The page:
Christian Practical Wisdom: What It Is, Why It Matters
Kathleen A. Cahalan, Dorothy Bass, Bonnie J. Miller-McLemore, James R. Nieman, and Christian Scharen
Grand Rapids, MI: Eerdmans, 2016 (368 pages, ISBN 978-0802868732, $19.18)
As a womanist biblical scholar working in the context of a theological institution, Christian Practical Wisdom: What It Is, Why It Matters helps me understand my role as a theological educator. Authored by Dorothy Bass, Kathleen A. Cahalan, Bonnie J. Miller-McLemore, James Nieman, and Christian B. Scharen, this volume takes seriously the concept of Christian practical wisdom (the ability to “render a proper assessment of a situation and to act rightly as a result”) (4). Theological educators are called to instill this virtue within students.
Divided into three parts, the largest sections (Part One and Part Two) loosely interrogate embodied knowing with interdisciplinary conversations. Part Three serves as an invitation to collaboration and experimentation and expresses gratitude for the gift of collaboration that the authors experienced while working on this project. Indeed, collaborative work is rare within the academy of religious scholarship and makes me wonder what theological schools would look like if faculty from across disciplines gathered together to collaborate in their own contextual spaces.
Here are brief highlights of a few essays. In “How Bodies Shape Knowledge,” Miller-McLemore engages the modern biases that separate bodily practices from our modern practices of worship. Thinking across denominational differences, Miller-McLemore ponders a theology of sensory movement that, while seemingly easy for children, becomes more difficult as we age. Realizing that we have a long history of “damning the body and its temptations” (29), Miller-McLemore uses the apt metaphor of “spooning” within the marital context to illustrate “everyday body wisdom” (30). Spooning serves as part of a discussion around how a body knows, enacts, and evokes love even in a state of unconscious sleep. As bodies lead, oftentimes thoughts follow. Miller-McLemore argues that the wisdom of God is bodily wisdom gained through everyday reminders of death and love together. Since sleep is like death as it mirrors the body’s vulnerability, the act of spooning while sleeping serves as a reminder of the love within the context of death. Miller-McLemore argues that there is disconnect between the spooning that we experience in relationship with God and how we traditionally teach within a theological context.
I found two essays particularly edifying as a woman and a scholar of color. First, Scharen’s essay entitled “The Loss and Recovery of Practical Wisdom in the Modern West” evidences the need for a kind of knowing that is both concrete and universal, timely and timeless, practical and abstract (174). To highlight his point, Scharen engages the feminist history of the Bohemian Princess Elisabeth of the Palatinate and her letters to French philosopher Rene Descartes. Even though the mind-body dualistic legacy of Descartes ruled for a time in Western philosophy, Elisabeth’s recovered feminine voice rightly pushed Descartes to discuss his maxims for public life instead of relating his pontifications only to himself (160). For Elisabeth, practical wisdom had to relate to the practical ethics of public life and duty. Attention to the feminist revisionist history and philosophical debates behind these letters allows Scharen to converse with contemporary theologians such as Fergus Kerr and Sarah Coakley and the “taken-for-granted notions we live by” (166).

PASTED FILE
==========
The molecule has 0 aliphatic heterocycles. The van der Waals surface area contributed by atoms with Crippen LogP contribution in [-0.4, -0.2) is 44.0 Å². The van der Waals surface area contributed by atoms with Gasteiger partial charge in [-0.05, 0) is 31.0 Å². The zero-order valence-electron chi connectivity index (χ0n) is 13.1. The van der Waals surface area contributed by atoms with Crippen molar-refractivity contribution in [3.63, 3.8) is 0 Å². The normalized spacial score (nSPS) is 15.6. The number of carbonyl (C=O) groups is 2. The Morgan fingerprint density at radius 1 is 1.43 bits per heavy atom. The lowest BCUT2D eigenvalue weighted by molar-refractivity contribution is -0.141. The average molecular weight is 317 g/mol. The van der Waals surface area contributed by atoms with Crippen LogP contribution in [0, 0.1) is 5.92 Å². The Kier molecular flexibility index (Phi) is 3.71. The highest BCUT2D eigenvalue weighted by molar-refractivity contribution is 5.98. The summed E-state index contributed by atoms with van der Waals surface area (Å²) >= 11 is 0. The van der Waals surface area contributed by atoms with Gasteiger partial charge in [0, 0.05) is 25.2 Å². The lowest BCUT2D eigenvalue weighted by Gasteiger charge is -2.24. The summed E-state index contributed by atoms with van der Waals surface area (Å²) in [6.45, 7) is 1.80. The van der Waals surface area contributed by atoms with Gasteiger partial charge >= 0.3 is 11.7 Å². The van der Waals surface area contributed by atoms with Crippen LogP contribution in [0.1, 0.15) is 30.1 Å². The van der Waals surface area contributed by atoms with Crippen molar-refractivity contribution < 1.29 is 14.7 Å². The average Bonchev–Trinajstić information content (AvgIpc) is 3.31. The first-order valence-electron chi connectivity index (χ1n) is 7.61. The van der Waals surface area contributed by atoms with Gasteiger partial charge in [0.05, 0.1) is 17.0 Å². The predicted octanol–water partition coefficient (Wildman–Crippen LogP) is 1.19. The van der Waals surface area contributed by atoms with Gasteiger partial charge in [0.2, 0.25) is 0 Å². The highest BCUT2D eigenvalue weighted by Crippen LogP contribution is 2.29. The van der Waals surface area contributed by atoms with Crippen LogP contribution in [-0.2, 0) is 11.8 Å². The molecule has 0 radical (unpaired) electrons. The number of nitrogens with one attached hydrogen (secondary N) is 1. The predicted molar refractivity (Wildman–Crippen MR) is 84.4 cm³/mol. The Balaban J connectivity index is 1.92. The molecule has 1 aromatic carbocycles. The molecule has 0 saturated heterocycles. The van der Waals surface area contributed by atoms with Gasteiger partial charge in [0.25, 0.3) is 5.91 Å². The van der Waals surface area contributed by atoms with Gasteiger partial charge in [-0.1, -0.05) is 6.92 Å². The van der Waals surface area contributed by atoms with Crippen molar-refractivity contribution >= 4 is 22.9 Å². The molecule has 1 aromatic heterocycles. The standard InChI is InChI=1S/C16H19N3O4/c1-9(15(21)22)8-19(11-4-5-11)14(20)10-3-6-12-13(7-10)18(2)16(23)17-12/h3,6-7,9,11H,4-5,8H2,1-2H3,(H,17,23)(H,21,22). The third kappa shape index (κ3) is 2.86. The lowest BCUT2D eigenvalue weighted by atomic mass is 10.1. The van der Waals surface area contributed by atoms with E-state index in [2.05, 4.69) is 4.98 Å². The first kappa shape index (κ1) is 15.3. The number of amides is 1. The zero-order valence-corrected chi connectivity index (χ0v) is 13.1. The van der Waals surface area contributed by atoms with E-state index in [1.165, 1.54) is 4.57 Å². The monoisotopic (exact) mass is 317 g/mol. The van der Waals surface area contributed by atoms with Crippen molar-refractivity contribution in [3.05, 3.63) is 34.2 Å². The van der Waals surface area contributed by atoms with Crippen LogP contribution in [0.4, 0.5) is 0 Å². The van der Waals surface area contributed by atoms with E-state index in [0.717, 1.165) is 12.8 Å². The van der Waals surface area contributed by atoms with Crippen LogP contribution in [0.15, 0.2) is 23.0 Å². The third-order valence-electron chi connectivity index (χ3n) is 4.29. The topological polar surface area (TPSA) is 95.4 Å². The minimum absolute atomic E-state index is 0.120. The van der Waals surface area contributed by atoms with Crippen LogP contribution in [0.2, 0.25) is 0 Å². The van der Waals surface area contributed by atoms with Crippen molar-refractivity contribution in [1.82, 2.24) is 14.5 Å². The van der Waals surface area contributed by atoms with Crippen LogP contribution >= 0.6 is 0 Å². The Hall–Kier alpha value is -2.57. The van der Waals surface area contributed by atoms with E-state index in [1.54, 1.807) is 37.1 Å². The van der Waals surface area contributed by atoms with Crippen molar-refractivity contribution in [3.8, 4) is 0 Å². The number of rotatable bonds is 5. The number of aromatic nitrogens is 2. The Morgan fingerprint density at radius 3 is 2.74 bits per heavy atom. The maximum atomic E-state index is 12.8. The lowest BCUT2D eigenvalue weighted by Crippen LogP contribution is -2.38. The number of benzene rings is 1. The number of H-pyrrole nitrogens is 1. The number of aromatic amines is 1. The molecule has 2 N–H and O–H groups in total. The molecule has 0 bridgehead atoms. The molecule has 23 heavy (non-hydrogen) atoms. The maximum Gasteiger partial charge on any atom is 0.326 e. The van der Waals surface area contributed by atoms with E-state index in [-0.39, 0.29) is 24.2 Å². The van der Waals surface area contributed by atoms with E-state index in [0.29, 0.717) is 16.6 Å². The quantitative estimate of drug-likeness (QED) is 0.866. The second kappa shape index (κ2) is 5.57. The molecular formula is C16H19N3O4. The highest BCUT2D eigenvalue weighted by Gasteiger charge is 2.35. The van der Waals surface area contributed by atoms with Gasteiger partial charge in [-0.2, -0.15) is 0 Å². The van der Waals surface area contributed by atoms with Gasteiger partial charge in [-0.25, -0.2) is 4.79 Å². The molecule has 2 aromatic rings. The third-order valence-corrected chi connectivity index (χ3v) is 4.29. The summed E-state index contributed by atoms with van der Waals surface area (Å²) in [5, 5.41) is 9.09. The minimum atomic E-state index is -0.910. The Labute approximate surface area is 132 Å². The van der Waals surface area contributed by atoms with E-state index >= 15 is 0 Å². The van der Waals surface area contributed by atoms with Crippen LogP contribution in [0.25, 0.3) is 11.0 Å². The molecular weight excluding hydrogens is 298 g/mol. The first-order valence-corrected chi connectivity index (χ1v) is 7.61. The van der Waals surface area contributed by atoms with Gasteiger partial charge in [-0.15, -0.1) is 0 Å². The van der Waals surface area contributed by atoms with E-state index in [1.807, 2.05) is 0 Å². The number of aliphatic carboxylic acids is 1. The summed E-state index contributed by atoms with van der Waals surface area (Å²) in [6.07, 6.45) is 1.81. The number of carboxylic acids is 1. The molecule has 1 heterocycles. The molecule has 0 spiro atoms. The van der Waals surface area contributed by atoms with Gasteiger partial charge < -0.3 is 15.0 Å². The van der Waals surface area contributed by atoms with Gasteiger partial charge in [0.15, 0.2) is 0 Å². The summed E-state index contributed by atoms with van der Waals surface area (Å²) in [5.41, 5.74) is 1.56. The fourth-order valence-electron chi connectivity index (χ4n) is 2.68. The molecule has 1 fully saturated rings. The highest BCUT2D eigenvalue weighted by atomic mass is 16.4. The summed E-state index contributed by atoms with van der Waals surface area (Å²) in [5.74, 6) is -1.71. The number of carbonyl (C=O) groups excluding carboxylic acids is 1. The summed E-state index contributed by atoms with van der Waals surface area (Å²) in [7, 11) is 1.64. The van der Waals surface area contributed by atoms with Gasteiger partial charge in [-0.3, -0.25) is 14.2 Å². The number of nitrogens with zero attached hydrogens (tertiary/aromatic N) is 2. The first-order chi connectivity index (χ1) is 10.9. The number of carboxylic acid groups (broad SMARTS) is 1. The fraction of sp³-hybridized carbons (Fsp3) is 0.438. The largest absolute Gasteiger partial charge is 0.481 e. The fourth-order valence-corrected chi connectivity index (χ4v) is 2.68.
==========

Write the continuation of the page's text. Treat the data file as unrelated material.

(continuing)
In the essay “Biblical Imagination as a Dimension of Christian Practical Wisdom,” Bass rightly argues for the concept of biblical imagination as “a knowledge of, which cannot be had without life-shaping embodied participation” (236). As a womanist biblical scholar within a theological context, I am constantly advising students to embrace the “both/and” nature of academic biblical scholarship in combination with their embodied participation with the biblical text. Indeed, we need both.
While I thoroughly enjoyed reading and pondering deeply the issue of Christian practical wisdom, please allow one critique. I wonder how the conversation and collaboration would have changed if there were a visibly identified religious scholar of color working on the volume. While each of the scholars involved are esteemed in their own right, I am left wondering how Christian practical wisdom looks different from other perspective such as, but not limited to, global South, African American, Latino/a, or Asian Christian perspectives. Nonetheless, I enjoyed reviewing such an important volume.
The Seattle School of Theology and Psychology